Here it is. It's still not perfect. There's still some point-source light bouncing off the front of the camera, so the net effect is a combination of direct and indirect light. But it's better than nothing, and I can keep tinkering. Maybe the front part of the reflector needs to be higher... Anyhow, I thought I'd post it in case it inspires someone to come up with something better.
Monday, May 28, 2007
We spent some time over the weekend hiking in the Nature Conservancy's Hemlock Draw nature preserve, west of Baraboo in the Baraboo Hills near Leland -- a little more than an hour northwest of Madison. From their website:
What is a Draw?My photos are just a quick once-over from a short visit. For a more comprehensive photo portfolio spanning various seasons, check out The Elemental Landscape, the website of Madison photographer Mike Bailey, whose terrific photos of Hemlock Draw are accompanied by text giving more information. His website also lists the art fairs in Wisconsin at which he exhibits, including the Art Fair Off the Square in Madison in July.
A draw or hollow refers to a valley or long narrow gorge between two clefts of rock.
Why You Should Visit
Of all the hollows in the Baraboo Hills, Hemlock Draw supports the most stunning contrast in vegetation. You can see plant and bird species typically found in the northern areas of the state growing close to those typically found in southern Wisconsin.
These northern species, such as hemlock and yellow birch, may be relics from the time, some 13,000 years ago, when the edge of a towering ice mass stood just a few miles to the east.
You can see narrow pillars of rock, called "sea stacks," which are a remnant of ancient times when the Baraboo Hills were a chain of islands in a vast sea.
Sunday, May 27, 2007
In various times and places also known as Damask Violet, Dame's Violet, Dames-wort, Dame's Gilliflower, Night Scented Gilliflower, Queen's Gilliflower, Rogue's Gilliflower, Summer Lilac, Sweet Rocket, Mother-of-the-evening or Winter Gilliflower.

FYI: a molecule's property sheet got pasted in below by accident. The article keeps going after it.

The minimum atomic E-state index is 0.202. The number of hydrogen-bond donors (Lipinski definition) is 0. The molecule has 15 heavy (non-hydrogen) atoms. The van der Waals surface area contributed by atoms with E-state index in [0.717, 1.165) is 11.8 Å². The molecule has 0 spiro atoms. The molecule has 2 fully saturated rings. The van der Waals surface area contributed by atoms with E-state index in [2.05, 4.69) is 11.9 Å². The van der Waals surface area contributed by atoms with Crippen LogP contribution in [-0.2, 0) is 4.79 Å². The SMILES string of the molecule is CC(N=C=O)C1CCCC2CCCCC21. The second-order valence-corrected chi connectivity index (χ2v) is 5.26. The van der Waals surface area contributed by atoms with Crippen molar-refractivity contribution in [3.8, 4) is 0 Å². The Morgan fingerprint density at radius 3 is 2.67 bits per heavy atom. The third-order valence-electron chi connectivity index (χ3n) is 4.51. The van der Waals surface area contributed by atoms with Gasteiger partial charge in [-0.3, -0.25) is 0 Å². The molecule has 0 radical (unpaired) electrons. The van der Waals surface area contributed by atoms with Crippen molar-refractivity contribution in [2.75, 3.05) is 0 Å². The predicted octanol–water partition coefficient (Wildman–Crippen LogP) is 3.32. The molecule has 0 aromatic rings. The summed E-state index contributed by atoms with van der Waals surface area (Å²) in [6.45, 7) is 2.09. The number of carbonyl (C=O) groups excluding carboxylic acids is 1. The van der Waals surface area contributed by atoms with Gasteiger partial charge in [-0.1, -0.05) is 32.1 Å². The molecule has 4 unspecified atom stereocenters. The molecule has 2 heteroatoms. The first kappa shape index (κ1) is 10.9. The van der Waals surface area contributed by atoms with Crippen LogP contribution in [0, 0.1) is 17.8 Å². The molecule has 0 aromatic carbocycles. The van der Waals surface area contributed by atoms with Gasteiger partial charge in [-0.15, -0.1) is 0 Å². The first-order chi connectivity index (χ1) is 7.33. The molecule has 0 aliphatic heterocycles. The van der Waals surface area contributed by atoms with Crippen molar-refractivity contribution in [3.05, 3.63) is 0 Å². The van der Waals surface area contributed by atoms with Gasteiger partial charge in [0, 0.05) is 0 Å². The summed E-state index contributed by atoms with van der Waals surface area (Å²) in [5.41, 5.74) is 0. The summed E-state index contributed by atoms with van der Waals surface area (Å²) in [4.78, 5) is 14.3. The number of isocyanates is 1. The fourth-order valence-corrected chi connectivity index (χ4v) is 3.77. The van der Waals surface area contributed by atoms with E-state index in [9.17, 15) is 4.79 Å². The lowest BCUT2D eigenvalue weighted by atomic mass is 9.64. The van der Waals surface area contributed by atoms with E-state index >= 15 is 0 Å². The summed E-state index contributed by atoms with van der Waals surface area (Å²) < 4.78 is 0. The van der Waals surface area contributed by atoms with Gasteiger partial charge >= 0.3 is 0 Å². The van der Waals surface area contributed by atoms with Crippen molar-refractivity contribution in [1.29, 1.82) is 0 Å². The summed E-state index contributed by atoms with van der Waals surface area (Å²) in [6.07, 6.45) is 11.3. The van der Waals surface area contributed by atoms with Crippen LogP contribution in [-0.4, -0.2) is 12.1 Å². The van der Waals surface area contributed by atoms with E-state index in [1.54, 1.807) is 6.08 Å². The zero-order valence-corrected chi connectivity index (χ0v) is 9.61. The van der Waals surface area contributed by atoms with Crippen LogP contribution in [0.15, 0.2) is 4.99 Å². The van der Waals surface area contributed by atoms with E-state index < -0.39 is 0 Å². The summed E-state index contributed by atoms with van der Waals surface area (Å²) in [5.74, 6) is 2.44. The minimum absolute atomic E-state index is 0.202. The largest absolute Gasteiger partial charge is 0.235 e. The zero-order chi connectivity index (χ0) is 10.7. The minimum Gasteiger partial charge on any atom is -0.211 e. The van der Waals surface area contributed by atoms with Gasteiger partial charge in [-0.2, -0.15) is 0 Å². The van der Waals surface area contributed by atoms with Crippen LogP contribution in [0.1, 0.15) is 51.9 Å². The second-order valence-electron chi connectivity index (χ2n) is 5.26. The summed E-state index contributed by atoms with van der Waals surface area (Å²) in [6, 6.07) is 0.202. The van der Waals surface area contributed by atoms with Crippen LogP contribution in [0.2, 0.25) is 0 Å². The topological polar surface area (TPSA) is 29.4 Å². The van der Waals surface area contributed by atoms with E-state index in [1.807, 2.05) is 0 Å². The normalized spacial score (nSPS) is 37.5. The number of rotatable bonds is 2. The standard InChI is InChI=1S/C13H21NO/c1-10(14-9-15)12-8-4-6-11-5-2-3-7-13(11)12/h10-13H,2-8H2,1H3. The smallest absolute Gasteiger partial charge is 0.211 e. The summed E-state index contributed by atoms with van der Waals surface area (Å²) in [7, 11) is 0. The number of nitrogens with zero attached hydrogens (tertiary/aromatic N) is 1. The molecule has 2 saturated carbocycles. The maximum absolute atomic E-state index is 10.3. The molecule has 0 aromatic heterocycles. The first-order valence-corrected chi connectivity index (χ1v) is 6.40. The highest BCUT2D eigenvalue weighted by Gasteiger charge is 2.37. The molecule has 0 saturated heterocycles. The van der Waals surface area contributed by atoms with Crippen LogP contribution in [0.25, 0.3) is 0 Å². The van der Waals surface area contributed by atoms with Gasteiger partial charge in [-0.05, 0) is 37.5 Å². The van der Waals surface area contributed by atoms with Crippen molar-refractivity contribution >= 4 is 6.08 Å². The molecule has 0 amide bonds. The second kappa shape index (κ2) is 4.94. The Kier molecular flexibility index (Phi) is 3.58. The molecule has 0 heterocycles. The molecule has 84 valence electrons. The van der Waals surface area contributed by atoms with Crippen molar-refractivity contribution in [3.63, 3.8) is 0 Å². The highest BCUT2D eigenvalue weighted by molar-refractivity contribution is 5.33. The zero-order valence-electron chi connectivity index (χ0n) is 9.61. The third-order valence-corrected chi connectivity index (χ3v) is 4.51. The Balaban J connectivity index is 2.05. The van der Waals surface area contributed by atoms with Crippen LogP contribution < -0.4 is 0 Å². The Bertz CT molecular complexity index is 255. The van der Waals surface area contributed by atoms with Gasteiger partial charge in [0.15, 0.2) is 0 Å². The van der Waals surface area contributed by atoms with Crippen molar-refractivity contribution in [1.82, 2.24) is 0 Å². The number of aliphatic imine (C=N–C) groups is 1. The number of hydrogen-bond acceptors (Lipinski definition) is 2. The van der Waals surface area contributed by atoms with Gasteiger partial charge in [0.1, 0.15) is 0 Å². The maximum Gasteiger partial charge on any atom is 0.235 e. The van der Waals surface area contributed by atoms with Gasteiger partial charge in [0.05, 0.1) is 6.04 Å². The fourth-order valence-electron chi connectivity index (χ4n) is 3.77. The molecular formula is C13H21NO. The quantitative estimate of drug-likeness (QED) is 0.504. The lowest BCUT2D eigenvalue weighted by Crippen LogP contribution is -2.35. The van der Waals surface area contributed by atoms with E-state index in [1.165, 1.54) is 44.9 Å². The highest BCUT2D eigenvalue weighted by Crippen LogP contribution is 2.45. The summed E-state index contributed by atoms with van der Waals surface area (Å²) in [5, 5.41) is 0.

A traditional English garden flower, Dame's Rocket came to America in the 1600s and made itself at home to such an extent that some consider it an invasive species. Others welcome it and are driven by their interest to track down the origins of its unusual name.
I consulted The Herbal or General History of Plants by John Gerard (first published in London in 1597) and found it listed under the name Dames Violets or Queens Gillofloures, where he remarked that it was grown in gardens “for the beauty of their floures.” and “The distilled water of the floures hereof is counted to be a most effectuall thing to procure a sweat,” implying that it was used to help break a fever. As to the common name of rocket, I was perplexed. Surely there were no rocket-ships in the days of Gerard! I hunted around to see if I could find the origin of its name. Finally, I looked the dictionary and learned it is derived from the French roquette, or what we know today as arugula.A flower with a long history, in a Madison park with its own interesting history.
Though considered an invasive species by some, I welcome Dame’s Rocket every Spring as she lights up the woodland edges with her festive blossoms, providing nectar for hummingbirds, moths and butterflies, and fragrance for the soul.